Why Government Must Take Back the Draft Cinematograph (Amendment) Bill, 2021
Examining the recently proposed changes to the Cinematograph Act, SIDDHARTH CHATURVEDI explains how it would increase the union government’s power of censorship of films, and why it should be opposed.
ON June 18, the Union Government proposed to introduce new changes into the existing Cinematograph Act, 1952. Its draft amendment bill for the same is open for public comments till July 2. However, many of the changes proposed by the bill are being seen as problematic. What are the proposed changes, and how will they affect the working of the film industry?
Current framework of film certification
The Central Board of Film Certification (CBFC) grants certification to films if they meet all of the criteria stipulated under Section 5A of the Cinematograph Act.
As per Section 5B of the Act, the CBFC can reject a film if it is against “the interests of the sovereignty and integrity of India, security of the State, friendly relations with foreign States, public order, decency or morality, or involves defamation or contempt of court or is likely to incite the commission of any offence” This provision is taken from Article 19(2) of the Indian Constitution, which lays out the permissible restrictions on the freedom of speech and expression of citizens.
Interestingly, section 5B also empowers the union government to issue directions for “setting out the principles which shall guide the authority competent to grant certificates under this Act in sanctioning films for public exhibition.” These principles, enumerated by the union government in the form of guidelines for the CBFC, go beyond the scope of reasonable restrictions.
For example, Guideline 2 states that the CBFC shall ensure that, among other things, “anti-social activities such as violence are not glorified”, “human sensibilities are not offended by vulgarity, obscenity, or depravity”, and “such dual meaning words as obviously cater to baser instincts are not allowed”. Overall, Guideline 2 contains a list of 19 items, most of which contain similar vague terms which are highly interpretative in nature.
What the draft amendment bill seeks to do
The draft amendment bill seeks to vest the union government with revisionary powers to review a film after it has been given a certificate by the CBFC.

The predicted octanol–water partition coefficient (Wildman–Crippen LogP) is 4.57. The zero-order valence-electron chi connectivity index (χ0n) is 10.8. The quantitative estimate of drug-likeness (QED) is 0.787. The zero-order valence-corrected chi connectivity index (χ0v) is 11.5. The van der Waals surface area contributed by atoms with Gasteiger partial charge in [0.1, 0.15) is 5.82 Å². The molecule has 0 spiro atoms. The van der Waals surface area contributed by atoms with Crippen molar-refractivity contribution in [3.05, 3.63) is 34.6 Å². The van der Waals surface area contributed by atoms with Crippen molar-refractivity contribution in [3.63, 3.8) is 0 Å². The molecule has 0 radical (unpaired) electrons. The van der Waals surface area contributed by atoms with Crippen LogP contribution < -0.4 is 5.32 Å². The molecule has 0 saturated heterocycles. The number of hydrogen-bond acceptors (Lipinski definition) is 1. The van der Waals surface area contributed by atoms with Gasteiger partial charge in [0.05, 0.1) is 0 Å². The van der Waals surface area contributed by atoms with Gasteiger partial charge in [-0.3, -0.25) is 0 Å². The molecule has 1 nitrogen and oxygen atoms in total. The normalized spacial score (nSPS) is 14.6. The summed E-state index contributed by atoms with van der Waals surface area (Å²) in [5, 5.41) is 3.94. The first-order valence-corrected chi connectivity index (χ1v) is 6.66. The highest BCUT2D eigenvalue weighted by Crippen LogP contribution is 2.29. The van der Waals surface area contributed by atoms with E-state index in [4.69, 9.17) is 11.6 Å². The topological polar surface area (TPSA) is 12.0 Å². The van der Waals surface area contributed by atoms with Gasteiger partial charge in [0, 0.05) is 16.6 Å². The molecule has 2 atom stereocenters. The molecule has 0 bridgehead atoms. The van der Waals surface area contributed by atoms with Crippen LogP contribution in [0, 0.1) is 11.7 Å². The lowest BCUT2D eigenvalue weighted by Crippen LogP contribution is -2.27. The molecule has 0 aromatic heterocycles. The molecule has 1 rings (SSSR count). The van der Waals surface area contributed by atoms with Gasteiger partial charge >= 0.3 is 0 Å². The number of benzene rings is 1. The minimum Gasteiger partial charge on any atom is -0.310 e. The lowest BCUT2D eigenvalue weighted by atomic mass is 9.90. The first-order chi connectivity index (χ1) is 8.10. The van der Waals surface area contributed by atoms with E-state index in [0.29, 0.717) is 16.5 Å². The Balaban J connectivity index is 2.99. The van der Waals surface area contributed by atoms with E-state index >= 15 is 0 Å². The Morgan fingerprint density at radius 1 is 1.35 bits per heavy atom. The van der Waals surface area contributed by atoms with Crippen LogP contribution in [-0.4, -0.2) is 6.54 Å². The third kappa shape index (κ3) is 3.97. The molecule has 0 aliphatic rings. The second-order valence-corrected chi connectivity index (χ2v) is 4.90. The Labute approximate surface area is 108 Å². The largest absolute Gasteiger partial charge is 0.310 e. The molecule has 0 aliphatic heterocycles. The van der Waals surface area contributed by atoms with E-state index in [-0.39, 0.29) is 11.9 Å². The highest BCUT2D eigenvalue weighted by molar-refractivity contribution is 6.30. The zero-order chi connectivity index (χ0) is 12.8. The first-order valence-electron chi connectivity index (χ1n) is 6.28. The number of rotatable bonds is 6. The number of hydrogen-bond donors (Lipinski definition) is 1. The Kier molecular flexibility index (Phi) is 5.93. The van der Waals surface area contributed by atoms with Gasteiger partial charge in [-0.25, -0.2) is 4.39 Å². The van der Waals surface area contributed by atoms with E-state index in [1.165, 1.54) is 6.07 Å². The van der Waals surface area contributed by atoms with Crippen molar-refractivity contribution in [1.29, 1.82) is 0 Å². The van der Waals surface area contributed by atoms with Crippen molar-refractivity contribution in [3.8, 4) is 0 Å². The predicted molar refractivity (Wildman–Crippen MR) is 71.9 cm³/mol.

This, when the power to review a film after its approval by the CBFC has already been struck down by the Supreme Court in its judgment in the case of Union of India vs. K.M. Shankarappa, (2001) 1 SCC 582. By giving the union government the power to ask the CBFC to re-examine a film, the proposed bill aims to overturn this decision of the apex.
As it is, the government already exercises excessive power under the current provisions of the Cinematograph Act. Under Section 5E of the Act, for example, it has the power to order the revocation or suspension of the certificate of films. Such an order is open to review under Section 5F.
This follows the government’s decision, in April 2021, to abolish the Film Certification Appellate Tribunal through the Tribunals Reforms (Rationalisation and Conditions of Service) Ordinance, 2021 promulgated by it. In the wake of the ordinance, the only resort available to any filmmaker aggrieved by a decision of the CBFC is to approach the relevant High Court.
The other major change proposed in the draft amendment bill is penalising the act of committing piracy of films.
There is no dispute over the fact that piracy of films is rampant in India, and the bill rightly recognises the issue. However, it penalises the commission of piracy with imprisonment of three months, extending up to three years with a significant fine. Considering that film piracy in India rose by over 60 percent post-COVID, it is difficult to imagine how our already-stressed law enforcement agencies would be able to ensure the compliance of this provision.
Higher judiciary in India has consistently upheld artistic freedom
Several previous judgements by the Supreme Court and various High Courts have, over time, reaffirmed the importance of artistic freedom in the larger context of the fundamental right to freedom of speech and expression. In S. Rangarajan Etc vs. P. Jagjivan Ram, 1989 SCR (2) 204, the Supreme Court observed, “Movie is the legitimate and the most important medium in which issues of general concern can be treated.” The court went on to add “The State cannot prevent open discussion and open expression, however, hateful to its policies.”
These statements are important to remember, considering that if the proposed bill gets enacted into law, it will lead to an undesirable increase in the power of the union government to censor films, and militate against the settled legal stance on this matter.
Preserving artistic freedom and reducing regulatory compliance are much-needed reforms for the film industry. The proposed changes in the draft amendment bill, however, do not seem to be easing either compliance issues or freedom of speech and expression through filmmaking in the country.
With not much time left for the deadline to send comments on the draft bill to the Ministry of Information and Broadcasting, it is important that a large number of people let the government know of the jeopardy of the proposed changes so that it rethinks their introduction.
The article was originally published in The Leaflet.
(Siddharth Chaturvedi is an undergraduate law student at Dharmashastra National Law University, Jabalpur. The views expressed are personal.)
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